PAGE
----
BERLIN (Reuters) - Germany’s population registered its biggest increase in more than 20 years in 2015, data showed on Friday, as record numbers of migrants entered the country.
More than a million people fleeing war and poverty in the Middle East, Africa and beyond flocked to Europe’s most populous nation last year, drawn by Germany’s strong economy, relatively liberal asylum laws and generous system of benefits.
Net migration reached a record high of 1,139,000, more than doubling from 2014, the Federal Statistics Office said.
A domestic debate about the benefits and drawbacks of migration has been raised a notch by a recent spate of violent attacks on civilians, some of which were claimed by Islamist militants.
Federal elections are due next year and some German politicians have argued the influx will help ease a shortage of skilled labour as the population ages and birth rates fall.
Others are worried such a large number of migrants, many of whom lack the language skills and training Germany needs, is placing a heavy burden on the social safety net.
With 188,000 more people having died in Germany in 2015 than were born, overall the population rose by 978,000 to 82.2 million, its strongest rise since 1992.
The Interior Ministry has said 1.1 million migrants arrived in Germany last year with the aim of seeking asylum, with just under 480,000 applying. Asylum seekers have faced delays in making their applications.
The statistics office said the figures it used to calculate net migration were based on numbers registering at registration offices. Asylum seekers are initially housed in reception centres and generally only register later.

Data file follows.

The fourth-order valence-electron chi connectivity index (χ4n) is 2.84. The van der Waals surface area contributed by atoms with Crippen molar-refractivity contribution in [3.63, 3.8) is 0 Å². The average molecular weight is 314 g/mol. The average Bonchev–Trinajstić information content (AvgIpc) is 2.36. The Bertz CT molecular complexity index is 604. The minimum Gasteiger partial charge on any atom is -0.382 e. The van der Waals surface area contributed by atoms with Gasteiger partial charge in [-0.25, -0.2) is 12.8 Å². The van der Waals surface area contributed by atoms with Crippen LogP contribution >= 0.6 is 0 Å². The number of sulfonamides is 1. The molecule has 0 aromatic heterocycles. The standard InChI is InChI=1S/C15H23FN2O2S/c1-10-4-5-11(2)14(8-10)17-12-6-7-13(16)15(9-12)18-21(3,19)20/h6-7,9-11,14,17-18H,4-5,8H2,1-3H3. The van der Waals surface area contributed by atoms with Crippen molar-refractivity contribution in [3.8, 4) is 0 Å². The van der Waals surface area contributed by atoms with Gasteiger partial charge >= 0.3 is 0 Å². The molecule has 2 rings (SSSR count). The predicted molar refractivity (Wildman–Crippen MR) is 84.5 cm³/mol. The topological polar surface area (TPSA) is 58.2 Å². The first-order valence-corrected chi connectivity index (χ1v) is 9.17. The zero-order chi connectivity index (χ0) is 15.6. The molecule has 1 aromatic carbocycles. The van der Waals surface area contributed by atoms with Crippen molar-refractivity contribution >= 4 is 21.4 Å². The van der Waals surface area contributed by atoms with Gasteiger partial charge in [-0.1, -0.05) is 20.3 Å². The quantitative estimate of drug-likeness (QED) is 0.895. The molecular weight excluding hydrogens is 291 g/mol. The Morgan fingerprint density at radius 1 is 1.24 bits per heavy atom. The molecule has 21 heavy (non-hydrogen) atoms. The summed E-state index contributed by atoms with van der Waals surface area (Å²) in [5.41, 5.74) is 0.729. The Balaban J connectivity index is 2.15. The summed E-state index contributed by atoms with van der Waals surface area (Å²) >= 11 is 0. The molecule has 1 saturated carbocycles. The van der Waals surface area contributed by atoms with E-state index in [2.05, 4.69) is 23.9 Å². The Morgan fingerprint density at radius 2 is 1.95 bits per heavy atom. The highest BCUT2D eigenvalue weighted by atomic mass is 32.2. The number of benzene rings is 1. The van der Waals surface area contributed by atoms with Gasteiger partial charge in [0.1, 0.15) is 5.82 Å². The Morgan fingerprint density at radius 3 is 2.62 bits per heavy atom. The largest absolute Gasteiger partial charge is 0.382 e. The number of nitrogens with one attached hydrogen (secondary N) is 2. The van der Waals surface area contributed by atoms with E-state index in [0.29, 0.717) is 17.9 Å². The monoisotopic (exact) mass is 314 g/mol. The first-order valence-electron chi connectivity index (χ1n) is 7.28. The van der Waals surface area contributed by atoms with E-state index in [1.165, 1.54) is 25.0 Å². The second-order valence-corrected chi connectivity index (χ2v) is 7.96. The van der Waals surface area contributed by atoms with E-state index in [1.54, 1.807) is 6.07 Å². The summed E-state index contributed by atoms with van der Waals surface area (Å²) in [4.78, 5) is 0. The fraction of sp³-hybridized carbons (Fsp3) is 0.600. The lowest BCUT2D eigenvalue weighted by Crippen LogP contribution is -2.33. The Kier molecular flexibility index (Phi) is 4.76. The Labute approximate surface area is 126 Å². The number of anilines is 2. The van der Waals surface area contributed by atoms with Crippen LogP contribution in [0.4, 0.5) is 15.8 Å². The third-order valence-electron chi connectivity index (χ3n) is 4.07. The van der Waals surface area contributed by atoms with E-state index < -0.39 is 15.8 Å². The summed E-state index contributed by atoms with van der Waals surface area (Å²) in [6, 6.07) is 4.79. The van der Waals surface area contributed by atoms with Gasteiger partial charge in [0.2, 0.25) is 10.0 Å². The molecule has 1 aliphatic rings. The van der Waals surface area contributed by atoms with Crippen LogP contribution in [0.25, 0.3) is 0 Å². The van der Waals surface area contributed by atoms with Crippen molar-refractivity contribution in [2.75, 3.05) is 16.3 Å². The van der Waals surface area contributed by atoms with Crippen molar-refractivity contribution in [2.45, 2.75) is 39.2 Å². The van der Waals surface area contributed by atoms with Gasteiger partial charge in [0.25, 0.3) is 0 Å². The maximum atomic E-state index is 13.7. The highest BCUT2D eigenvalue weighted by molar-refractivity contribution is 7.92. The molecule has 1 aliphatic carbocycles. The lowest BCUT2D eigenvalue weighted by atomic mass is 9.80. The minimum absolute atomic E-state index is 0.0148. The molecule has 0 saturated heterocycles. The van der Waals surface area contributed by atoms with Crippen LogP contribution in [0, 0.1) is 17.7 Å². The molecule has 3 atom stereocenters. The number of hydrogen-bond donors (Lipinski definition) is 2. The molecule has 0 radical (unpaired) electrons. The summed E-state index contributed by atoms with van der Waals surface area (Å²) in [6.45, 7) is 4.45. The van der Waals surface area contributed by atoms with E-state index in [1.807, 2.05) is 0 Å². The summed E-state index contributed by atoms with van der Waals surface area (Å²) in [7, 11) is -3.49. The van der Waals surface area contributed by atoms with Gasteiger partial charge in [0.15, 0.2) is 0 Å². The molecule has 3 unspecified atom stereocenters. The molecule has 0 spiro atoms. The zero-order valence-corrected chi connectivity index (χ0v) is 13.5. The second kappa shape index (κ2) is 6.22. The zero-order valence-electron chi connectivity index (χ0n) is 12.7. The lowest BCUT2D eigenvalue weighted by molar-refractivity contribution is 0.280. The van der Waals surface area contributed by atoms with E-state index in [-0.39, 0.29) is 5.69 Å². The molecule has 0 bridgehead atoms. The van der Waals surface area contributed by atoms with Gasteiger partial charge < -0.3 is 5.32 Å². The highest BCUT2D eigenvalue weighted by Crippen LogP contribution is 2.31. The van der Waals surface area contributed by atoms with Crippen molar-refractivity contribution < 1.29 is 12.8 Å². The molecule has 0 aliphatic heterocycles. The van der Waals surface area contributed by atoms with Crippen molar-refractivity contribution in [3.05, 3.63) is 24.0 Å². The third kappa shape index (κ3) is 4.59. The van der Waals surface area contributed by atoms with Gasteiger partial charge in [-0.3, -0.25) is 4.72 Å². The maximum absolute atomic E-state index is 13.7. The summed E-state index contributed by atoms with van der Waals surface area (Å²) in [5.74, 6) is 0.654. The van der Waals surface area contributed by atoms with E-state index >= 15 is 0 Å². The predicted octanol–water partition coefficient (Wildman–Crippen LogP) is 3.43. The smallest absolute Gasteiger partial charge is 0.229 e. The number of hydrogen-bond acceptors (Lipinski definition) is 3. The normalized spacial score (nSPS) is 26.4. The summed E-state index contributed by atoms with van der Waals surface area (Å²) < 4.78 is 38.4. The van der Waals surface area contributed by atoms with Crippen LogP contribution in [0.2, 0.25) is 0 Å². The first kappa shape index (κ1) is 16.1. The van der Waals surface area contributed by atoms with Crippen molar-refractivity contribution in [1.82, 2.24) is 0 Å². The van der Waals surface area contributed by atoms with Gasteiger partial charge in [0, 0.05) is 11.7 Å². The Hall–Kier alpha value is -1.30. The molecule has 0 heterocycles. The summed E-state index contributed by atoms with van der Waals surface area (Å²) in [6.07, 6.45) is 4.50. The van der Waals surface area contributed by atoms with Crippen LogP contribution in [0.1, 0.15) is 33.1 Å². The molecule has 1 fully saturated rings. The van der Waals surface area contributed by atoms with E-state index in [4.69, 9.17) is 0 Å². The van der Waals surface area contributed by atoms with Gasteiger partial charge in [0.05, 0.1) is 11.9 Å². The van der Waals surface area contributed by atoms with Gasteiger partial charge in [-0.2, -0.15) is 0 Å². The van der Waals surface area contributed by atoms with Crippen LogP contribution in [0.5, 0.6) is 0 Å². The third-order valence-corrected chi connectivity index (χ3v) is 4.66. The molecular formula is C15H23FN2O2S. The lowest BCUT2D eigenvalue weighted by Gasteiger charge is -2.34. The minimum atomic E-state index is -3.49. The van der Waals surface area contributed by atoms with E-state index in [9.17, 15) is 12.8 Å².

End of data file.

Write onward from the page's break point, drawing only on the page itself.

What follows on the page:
All of Germany’s 16 regions saw their populations increase. Asylum seekers are spread around the country based on each state’s population and tax revenues.
At the end of 2015 there were 8.7 million foreign nationals living in Germany, an increase of 14.7 percent compared with the previous year, with foreigners making up 10.5 percent of the population.
The IAB German labour office research institute estimated on Friday that the number of people who come to Germany in search of protection would fall to around 300,000 to 400,000 this year.
It said that estimate was dependent on the continued existence of the European Union’s migrant deal with Turkey, which aims to stem the flow of illegal migrants to Europe, and the Balkan route remaining closed.
The IAB said the number of new arrivals had stabilised at about 16,000 refugees per month since April. That compares with more than 200,000 in November.
Reporting by Michelle Martin; additional reporting by Holger Hansen; editing by John Stonestreet and Dominic Evans